#Run commands & PS1s on Azure VMs
#Start-AzVM -ResourceGroupName "ADLab" -Name "MemberServer"
#Set-Location ".\CompTIA studying\Lab Domain Projects\00 Ideas\Setup AD lab in Azure"
#Invoke-AzVMRunCommand -VMName "MemberServer" -ResourceGroupName "ADLab" -CommandId "RunPowerShellScript" -ScriptPath ".\Config the Client.ps1"

Important note regarding NLA

If you are like me and you forget to disable NLA in Group Policy as soon as you configured the VMs you will find yourself essentially locked out of MemberServer once it pulls Group Policy. This is because Windows domains enforce NLA by default. This is why I have the bit regarding Terminal Services at the end of Config the Client.ps1.

Alternatively one can simply disable NLA via

Invoke-AzVMRunCommand -VMName “MemberServer” -ResourceGroupName “ADLab” -CommandId “DisableNLA”

Make sure you go into Group Policy and disable NLA as soon as you RDP back in:

Computer Configuration \ Administrative Templates \ Windows Components \ Remote Desktop Services \ Remote Desktop Session Host \ Security -> Require user authentication for remote connections by using Network Level Authentication : Set to Disabled

Confirm the setup

Now one can RDP into the public IP that belongs to the MemberServer VM, and then knock out whatever AD related training they wanted to do.

Confirm Replication

There was one other thing in the summary of that paid course that I noticed on their website; confirming AD replication between the 2 DCs.

An easy way to do this from the MemberServer is

Get-ADReplicationPartnerMetadata -Target "ADLab.local" -Scope Domain | Select-Object LastReplicationSuccess, Server

Get-ADReplicationFailure -Target ADLab.local -Scope Domain | Out-GridView

Summary

We go over a lot of arcane Windows domain security stuff here at test.local, but up to now we have only done one walkthrough of how to setup an AD home lab, that one being using Hyper-V. We gave a bit of an overview of how we setup our main lab environment in the free version of ESXi here. The issue with that though is that while a version of VMware ESXi is free, the PowerCLI for it is read only.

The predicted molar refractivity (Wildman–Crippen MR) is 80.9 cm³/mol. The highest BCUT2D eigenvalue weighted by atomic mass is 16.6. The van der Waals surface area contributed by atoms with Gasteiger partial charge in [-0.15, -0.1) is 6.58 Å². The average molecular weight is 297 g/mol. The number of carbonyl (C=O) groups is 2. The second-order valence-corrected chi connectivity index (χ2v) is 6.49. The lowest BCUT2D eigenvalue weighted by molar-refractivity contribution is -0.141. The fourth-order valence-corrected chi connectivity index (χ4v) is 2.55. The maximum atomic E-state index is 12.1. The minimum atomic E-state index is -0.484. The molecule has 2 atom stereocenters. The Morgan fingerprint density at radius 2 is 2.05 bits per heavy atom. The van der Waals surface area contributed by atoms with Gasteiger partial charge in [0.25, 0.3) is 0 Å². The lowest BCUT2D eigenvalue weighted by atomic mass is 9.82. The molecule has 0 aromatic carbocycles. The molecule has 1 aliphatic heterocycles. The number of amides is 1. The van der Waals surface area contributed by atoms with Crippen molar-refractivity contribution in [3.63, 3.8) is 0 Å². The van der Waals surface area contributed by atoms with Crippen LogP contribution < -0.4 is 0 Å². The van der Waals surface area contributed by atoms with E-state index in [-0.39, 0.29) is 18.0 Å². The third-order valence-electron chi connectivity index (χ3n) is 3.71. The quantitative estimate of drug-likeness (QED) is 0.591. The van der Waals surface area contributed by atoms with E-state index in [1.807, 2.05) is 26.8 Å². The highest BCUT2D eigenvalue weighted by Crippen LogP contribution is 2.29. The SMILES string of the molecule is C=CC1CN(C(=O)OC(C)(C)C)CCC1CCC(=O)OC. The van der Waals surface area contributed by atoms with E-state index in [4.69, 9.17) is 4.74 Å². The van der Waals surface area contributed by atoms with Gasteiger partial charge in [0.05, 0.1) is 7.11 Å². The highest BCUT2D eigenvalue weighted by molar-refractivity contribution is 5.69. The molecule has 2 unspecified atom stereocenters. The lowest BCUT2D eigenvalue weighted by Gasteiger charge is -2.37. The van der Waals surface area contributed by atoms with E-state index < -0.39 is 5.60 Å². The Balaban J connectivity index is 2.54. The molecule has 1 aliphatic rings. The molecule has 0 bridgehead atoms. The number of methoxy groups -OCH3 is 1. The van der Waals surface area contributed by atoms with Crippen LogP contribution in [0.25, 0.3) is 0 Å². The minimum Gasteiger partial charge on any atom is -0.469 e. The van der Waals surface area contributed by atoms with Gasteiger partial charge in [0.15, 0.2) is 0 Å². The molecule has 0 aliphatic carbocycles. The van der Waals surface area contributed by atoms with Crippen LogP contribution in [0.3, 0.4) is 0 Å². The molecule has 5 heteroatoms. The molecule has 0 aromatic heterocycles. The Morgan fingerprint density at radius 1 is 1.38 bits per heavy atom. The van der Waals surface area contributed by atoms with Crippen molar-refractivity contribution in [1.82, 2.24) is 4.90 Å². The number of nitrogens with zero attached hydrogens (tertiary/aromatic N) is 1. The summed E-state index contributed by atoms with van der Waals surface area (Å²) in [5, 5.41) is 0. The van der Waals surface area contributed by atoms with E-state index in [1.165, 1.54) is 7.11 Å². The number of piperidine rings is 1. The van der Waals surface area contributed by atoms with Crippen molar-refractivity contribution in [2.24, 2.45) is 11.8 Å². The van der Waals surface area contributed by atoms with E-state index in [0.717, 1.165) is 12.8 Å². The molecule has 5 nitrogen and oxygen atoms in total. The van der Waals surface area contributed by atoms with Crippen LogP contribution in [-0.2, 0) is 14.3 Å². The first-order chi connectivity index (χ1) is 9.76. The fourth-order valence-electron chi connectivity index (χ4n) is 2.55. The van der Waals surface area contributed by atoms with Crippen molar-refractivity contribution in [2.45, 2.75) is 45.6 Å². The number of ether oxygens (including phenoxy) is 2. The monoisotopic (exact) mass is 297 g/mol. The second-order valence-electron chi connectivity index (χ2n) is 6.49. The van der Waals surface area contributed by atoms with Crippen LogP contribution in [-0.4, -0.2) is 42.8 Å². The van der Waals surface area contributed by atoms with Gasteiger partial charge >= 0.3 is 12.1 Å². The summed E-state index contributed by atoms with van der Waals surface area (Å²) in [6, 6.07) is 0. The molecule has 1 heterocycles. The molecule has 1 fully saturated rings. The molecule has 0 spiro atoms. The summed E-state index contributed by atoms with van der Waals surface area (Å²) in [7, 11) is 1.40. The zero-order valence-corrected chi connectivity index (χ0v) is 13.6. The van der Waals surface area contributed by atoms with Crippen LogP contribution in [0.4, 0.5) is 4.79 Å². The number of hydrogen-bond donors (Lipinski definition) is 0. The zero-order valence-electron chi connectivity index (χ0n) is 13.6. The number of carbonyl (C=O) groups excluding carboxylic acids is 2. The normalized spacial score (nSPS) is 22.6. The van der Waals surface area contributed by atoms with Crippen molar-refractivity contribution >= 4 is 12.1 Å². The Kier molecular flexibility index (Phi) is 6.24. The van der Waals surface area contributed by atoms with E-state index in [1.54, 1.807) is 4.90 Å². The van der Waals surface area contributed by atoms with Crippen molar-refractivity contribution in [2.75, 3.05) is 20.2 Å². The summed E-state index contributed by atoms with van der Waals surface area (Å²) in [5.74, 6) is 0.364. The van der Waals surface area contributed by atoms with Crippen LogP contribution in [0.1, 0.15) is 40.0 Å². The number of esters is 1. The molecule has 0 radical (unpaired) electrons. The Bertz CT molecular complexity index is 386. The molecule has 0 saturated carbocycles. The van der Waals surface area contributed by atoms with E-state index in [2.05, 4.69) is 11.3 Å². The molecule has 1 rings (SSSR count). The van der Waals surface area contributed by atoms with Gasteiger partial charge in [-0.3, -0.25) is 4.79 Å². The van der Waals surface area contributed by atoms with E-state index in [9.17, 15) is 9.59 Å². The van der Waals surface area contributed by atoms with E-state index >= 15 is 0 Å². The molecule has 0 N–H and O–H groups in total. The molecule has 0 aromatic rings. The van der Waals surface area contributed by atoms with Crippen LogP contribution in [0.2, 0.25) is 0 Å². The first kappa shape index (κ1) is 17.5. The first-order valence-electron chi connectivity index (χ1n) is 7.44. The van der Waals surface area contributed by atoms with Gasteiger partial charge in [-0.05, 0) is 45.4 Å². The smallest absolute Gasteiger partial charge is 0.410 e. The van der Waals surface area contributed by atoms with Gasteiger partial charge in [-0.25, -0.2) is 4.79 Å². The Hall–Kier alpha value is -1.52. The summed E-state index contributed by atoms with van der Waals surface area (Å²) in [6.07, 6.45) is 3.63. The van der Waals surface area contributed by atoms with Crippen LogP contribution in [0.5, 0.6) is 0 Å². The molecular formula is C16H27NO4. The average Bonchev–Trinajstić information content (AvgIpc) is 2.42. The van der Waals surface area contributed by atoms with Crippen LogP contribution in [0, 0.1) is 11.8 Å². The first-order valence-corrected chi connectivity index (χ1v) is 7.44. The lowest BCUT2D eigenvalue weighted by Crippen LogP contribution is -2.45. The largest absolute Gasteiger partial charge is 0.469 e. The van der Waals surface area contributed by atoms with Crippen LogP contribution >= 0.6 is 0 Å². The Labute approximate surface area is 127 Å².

I have been meaning to get a server rack and one or two more refurbished server blades eventually. This would allow us to easily run 3 different hypervisors, have DCs on each, add some redundancy to our home lab, and get some good practice doing IaC. I just haven’t brought myself to spend the money yet in this era of hyperinflation.

This was good practice with using Azure as a hypervisor. I learned something, most importantly to be very careful with the commands in the VM config PS1s. If you make an error then you’ll have to wait for the timeout.

On a final sidenote, the astute reader might be wondering why we used the Azure AD module for this instead of Microsoft Graph. The reason is because it works for now at least, it was intuitive and quick to get spun up, and the Reddit poster needed to get up & running and learning AD ASAP. If Microsoft kills off the Azure AD module in 2024 then I can learn how to create & manage Azure VMs using MS Graph then. We already made a cheatsheet on using MS Graph to manage AAD here.

I should really get back to that college paper now :(

Did I ever mention I only like writing if it’s technical writing?

References

PSCredential object: https://pscustomobject.github.io/powershell/howto/PowerShell-Create-Credential-Object/

New-AzVM -Image : https://learn.microsoft.com/en-us/powershell/module/az.compute/new-azvm?view=azps-11.1.0

Azure lab module: https://learn.microsoft.com/en-us/azure/lab-services/how-to-create-lab-powershell

Add/remove NICs from an Azure VM: https://learn.microsoft.com/en-us/azure/virtual-network/virtual-network-network-interface-vm

Add a second NIC to an Azure VM: https://learn.microsoft.com/en-us/azure/virtual-machines/windows/multiple-nics#add-a-nic-to-an-existing-vm

Setup static IP & DNS on an Azure NIC: https://learn.microsoft.com/en-us/powershell/module/az.network/set-aznetworkinterface?view=azps-11.1.0

Store DSRM password as a SecureString: https://learn.microsoft.com/en-us/powershell/module/addsdeployment/install-addsdomaincontroller?view=windowsserver2022-ps

Disable NLA via PowerShell and/or GPO: https://www.anyviewer.com/how-to/disable-network-level-authentication-2578.html

Add RSAT on Windows Server: https://woshub.com/install-rsat-feature-windows-10-powershell/

Setup a DC using PowerShell: https://onkelx.nl/2017/07/27/setup-first-domain-controller-using-powershell/

Check replication status, errors, etc: https://techcommunity.microsoft.com/t5/itops-talk-blog/powershell-basics-how-to-check-active-directory-replication/ba-p/326364

Azure AD module timeline: https://techcommunity.microsoft.com/t5/microsoft-entra-blog/azure-ad-change-management-simplified/ba-p/2967456

Disallowed usernames & passwords for VMs (Ctrl + F “adminUsername”) : https://learn.microsoft.com/en-us/rest/api/compute/virtual-machines/create-or-update?view=rest-compute-2023-09-01&tabs=HTTP#osprofile

Microsoft guidance on MS Graph vs Azure AD Graph: https://learn.microsoft.com/en-us/graph/migrate-azure-ad-graph-overview

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Rich

I work various IT jobs & like Windows domain security as a hobby. Most of what’s here is my notes from auditing or the lab.